Thus, Pittman, too, put only one round in his pistol. Weeks earlier, he'd applied for a permit to have a firearm in his apartment. This afternoon, after the authorities had determined that Pittman wasn't a felon, had never been in a mental institution because of violent behavior, et cetera, he had been allowed to go to the sporting-goods store and take possession of the pistol, a .45, the same as the retired policeman's. The clerk had asked how many boxes of ammunition he wanted. Pittman had responded that one would definitely be more than sufficient.

"I guess that means you're just going to keep it at home for protection, huh?"

"Yes, protection," Pittman had said.

(From nightmares, he had silently added.)

In his small third-floor apartment, with the door locked, he now sat at his narrow kitchen table, studied the cocked pistol, and listened to the din of evening traffic outside. The clock on the stove made a whirring sound, one of its mechanical numbers changing from 8:11 to 8:12. He heard dehumanized laughter from a television situation comedy vibrate through the wall behind him. He smelled fried onions, the odor seeping under his door from an apartment down the hall. He picked up the weapon.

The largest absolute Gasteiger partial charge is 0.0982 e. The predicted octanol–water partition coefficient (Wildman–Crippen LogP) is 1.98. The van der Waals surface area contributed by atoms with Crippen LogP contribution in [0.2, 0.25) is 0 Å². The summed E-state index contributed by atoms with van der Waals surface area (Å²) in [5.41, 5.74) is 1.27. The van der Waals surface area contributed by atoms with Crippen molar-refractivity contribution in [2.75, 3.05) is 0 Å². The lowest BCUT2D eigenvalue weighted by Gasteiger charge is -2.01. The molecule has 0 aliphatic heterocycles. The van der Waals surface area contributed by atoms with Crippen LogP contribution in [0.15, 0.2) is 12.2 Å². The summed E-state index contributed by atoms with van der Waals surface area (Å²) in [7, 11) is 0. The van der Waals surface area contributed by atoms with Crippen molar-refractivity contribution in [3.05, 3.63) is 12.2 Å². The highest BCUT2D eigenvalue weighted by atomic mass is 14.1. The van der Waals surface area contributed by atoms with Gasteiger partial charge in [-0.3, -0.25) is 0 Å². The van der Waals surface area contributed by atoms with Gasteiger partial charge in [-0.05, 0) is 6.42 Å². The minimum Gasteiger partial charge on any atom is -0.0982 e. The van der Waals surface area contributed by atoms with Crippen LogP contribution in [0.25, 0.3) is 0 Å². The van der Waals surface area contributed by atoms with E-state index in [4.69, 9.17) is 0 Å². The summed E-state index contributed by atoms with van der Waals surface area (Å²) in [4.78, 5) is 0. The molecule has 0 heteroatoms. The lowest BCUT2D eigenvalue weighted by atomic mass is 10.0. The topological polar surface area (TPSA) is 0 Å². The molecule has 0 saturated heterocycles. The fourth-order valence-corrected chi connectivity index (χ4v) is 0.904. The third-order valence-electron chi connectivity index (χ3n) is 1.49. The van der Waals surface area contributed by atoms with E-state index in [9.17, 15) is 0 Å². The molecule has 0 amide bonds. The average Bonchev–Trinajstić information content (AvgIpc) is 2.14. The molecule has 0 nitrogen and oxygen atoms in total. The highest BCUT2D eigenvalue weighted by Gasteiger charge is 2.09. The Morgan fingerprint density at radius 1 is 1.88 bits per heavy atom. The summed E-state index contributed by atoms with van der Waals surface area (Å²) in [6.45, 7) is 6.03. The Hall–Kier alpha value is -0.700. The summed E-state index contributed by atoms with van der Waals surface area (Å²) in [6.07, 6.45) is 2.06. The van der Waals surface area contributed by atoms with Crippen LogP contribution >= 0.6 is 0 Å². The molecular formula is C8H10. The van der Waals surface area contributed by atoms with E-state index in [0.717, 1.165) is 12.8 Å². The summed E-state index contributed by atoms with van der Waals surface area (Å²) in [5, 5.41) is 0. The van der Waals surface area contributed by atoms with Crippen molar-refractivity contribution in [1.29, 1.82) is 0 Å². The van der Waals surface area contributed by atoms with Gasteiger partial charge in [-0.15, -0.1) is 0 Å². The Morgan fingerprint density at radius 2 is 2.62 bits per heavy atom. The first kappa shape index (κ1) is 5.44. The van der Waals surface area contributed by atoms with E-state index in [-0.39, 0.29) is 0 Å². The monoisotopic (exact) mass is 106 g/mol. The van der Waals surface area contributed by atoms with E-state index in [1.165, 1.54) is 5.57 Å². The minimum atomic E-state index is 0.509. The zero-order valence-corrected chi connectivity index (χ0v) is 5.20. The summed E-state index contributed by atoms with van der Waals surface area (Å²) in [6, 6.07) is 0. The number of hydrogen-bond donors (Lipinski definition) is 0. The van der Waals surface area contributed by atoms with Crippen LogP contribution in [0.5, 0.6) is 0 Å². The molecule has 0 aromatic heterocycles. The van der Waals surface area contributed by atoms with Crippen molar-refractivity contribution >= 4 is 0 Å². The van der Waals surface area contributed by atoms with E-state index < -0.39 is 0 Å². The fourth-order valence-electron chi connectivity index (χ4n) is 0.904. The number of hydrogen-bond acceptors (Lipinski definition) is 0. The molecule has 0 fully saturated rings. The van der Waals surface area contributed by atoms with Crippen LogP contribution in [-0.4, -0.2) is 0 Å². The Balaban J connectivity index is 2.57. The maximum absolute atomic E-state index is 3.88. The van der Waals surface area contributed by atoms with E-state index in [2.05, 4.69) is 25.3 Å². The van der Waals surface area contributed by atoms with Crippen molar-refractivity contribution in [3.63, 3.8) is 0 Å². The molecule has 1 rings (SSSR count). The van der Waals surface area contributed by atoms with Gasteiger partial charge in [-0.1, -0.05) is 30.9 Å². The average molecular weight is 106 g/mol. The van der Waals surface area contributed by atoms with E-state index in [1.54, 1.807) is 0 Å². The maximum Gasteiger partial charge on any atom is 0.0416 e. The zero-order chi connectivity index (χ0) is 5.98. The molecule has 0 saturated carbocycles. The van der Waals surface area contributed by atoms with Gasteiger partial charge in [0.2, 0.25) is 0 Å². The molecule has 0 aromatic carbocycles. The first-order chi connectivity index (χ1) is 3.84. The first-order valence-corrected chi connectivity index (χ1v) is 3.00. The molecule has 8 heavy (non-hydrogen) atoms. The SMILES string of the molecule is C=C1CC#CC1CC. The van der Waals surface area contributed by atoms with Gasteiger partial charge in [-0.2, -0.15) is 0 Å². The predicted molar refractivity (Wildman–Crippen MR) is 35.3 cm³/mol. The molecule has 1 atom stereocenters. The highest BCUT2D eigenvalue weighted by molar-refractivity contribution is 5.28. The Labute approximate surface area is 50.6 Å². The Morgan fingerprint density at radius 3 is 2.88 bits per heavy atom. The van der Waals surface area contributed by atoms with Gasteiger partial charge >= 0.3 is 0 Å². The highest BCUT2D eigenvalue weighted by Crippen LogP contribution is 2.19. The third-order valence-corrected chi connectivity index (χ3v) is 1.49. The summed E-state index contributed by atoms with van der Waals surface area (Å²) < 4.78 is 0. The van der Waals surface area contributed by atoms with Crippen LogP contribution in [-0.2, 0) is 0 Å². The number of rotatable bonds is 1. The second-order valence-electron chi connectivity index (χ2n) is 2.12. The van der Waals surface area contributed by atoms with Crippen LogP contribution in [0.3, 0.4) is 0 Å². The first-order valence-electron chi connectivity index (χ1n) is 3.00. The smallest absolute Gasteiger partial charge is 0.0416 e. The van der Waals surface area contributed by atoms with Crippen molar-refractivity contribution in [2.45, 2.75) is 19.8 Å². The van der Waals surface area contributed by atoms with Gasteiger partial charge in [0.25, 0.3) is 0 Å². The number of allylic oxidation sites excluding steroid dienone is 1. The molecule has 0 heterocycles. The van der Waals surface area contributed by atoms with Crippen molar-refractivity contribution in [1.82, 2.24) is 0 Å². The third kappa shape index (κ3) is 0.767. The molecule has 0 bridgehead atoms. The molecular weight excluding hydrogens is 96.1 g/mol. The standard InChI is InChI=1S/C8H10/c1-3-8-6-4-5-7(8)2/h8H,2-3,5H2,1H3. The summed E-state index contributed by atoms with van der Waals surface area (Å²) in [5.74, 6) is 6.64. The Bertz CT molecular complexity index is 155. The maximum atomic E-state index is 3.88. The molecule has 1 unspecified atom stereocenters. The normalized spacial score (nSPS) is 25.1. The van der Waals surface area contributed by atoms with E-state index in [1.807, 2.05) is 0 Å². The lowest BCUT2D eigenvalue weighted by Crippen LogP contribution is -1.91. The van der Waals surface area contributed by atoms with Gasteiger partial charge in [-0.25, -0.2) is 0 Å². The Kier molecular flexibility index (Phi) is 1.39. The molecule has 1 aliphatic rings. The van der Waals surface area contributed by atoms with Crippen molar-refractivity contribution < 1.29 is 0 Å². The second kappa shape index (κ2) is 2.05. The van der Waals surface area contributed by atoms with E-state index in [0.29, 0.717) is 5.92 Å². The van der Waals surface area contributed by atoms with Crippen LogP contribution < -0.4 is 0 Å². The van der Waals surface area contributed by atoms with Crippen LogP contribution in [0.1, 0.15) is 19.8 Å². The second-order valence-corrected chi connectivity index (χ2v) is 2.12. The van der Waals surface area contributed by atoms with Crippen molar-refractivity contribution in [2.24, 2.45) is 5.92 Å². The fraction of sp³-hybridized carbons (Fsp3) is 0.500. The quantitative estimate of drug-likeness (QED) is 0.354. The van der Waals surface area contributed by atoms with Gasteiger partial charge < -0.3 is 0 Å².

Although he had never been trained to handle firearms, he had done his customary research. He had also read about the anatomy of the human skull, its soft spots. The temples, the hollows behind the ears, and the roof of the mouth were the most obviously vulnerable. Pittman had read about would-be suicides who had shot themselves in the head, only to give themselves a lobotomy instead of killing themselves. Although infrequent, it most often happened when the barrel was aimed toward the side of the forehead. Squeezing the trigger evidently caused the barrel to move slightly away from the temple. The bullet struck and was deflected by the thick plate of bone above the eyebrows. The would-be suicide became a vegetable.